In the coming weeks and months, Germany’s Leopard 2 main battle tanks (MBTs) will be to arrive in Ukraine. Considered among the very best tanks in service in the world, even a small number could play a big role on the battlefield – especially as they’ll be supported by French AMX-10 RC wheeled tank destroyers, and American M2 Bradley Fighting Vehicles among other Western-made armored platforms.
The former NATO Supreme Allied Commander said that the Western armor “creates real problems” for the Kremlin’s ground forces, and could prove critical in stopping any planned spring Russian offensive.
“When you put these three types of tanks together and you bring them in real numbers into Ukraine, and I would estimate there will be at least 100, maybe as many as 200, by mid-spring, call it the end of March, that creates real problems for Putin,” Admiral James Stavridis, United States Navy (Retired), and NATO Supreme Allied Commander Europe (2009-2013), told radio host John Catsimatidis, TheHill.com reported
Stravridis said the vehicles could be enough to help Ukrainian forces could strike along the Russian military’s frontline, which is now stretched hundreds of miles.
“With these tanks, the Ukrainians can mask that armor and use it to punch through the Russian line, separate them, peel them apart, break the logistics chain,” he added.
Berlin has pledged to send 14 Leopard 2 MBTs, while Warsaw has announced it will send an equal number of German-made tanks. The Canadian military will supply an additional four, and Spain’s and Norway’s governments are each now considering how many Leopard 2s could be supplied. In addition, the Netherlands is now determining if it could purchase the 18 Leopard 2 tanks it leases from Germany to send those to Ukraine. In total, NATO nations could send upwards of 80 German MBTs.
Those are of course in addition to the 14 British Challenger 2 tanks that are also being readied for Ukraine, while the United States last week announced it would send 31 M1 Abrams. Even with these tanks, it is still short of the 300 to 400 MBTs – a division’s worth – that Kyiv said would be necessary to change the course of the war. However, these could still be significant enough to hold the line and perhaps drive back Russia’s forces in the Donbas region.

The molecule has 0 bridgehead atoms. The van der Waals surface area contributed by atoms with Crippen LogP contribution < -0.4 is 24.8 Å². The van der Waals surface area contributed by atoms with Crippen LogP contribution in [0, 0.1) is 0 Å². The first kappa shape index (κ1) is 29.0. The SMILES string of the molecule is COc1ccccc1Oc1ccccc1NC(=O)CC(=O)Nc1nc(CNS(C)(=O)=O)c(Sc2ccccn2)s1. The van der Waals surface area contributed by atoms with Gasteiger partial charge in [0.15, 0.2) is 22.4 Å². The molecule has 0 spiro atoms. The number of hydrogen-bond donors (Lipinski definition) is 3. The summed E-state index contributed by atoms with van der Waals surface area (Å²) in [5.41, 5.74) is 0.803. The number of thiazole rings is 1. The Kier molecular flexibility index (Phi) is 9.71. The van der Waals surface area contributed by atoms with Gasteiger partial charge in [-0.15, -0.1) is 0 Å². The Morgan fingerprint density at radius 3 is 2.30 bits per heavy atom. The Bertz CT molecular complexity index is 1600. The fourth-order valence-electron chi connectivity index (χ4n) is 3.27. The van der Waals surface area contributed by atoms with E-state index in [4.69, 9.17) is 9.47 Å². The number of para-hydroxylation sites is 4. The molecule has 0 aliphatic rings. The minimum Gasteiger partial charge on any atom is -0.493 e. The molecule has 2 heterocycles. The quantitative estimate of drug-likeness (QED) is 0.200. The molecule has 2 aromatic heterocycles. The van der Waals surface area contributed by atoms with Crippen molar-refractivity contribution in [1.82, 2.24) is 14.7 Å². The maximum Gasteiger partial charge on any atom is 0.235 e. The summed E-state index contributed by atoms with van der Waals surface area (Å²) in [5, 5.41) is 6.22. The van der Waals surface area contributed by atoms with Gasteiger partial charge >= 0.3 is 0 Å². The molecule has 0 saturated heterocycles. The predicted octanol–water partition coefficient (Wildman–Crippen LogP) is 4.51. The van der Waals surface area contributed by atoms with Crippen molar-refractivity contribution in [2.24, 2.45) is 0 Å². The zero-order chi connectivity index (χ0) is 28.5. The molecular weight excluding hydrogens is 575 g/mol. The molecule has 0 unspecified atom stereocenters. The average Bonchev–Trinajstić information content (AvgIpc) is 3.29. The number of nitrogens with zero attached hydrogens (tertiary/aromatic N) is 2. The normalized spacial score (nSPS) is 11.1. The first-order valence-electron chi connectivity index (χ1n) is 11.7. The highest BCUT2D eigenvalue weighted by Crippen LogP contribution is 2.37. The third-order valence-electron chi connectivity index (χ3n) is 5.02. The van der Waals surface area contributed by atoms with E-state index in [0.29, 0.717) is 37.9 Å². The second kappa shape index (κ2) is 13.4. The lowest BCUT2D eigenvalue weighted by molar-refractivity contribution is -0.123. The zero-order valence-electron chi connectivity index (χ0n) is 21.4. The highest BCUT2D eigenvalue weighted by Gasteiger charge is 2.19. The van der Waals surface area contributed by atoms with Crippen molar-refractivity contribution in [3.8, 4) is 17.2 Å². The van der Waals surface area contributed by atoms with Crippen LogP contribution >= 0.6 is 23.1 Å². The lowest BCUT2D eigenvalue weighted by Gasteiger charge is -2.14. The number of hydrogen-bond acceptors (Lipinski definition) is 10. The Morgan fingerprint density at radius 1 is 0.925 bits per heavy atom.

Holding Out Through the Winter
Just as Ukrainian civilians are enduring a cold and bitter winter, and many are likely counting the days until the spring thaw – Kyiv’s military has to hold out until the Western armored vehicles arrive.
In the meantime, they’re relying on Cold War-era Soviet MBTs, notably the T-72.
Mechanics, who had previously fixed cars, trucks, trains and buses, are now maintaining Ukraine’s fleet of tanks and other military vehicles. As NBC News reported, it has required on-the-job training for many of these volunteers.
“We have never dealt with military equipment before. This is a different type of facility. We weren’t prepared for this, but the war started and we had to push back the Russian Federation — this is what we can do as mechanics,” one volunteer explained through an interpreter.
The teams have had to pour over manuals, while parts are often salvaged from damaged or destroyed tanks – including those that had been operated by Russia. This, however, has led to concerns that the Ukrainians won’t be able to maintain Western vehicles.
That notion has been dismissed by Bohdan Ostapchuk has helped coordinate the repair of captured vehicles at the facility for the nonprofit Serhiy Prytula Charity Foundation.
“If they give us parts and one week to explore the manual, we will repair every tank that the USA, Great Britain, Germany will send to us and we will return them to the front lines for our soldiers,” Ostapchuk, a former TV host and political candidate, told NBC News.
It could be up to a year before Ukrainian military personnel are trained to operate; and as importantly how to maintain the M1 Abrams. But in the meantime, the Ukrainians are working to keep their T-72s and other Soviet-era armor in service. There are even mobile repair units that head to the front lines to do the maintenance in the field.
Spring is coming, as are Western armored vehicles, but neither could arrive soon enough.
Author Experience and Expertise: A Senior Editor for 19FortyFive, Peter Suciu is a Michigan-based writer. He has contributed to more than four dozen magazines, newspapers, and websites with over 3,200 published pieces over a twenty-year career in journalism. He regularly writes about military hardware, firearms history, cybersecurity, politics, and international affairs. Peter is also a Contributing Writer for Forbes and Clearance Jobs. You can follow him on Twitter: @PeterSuciu.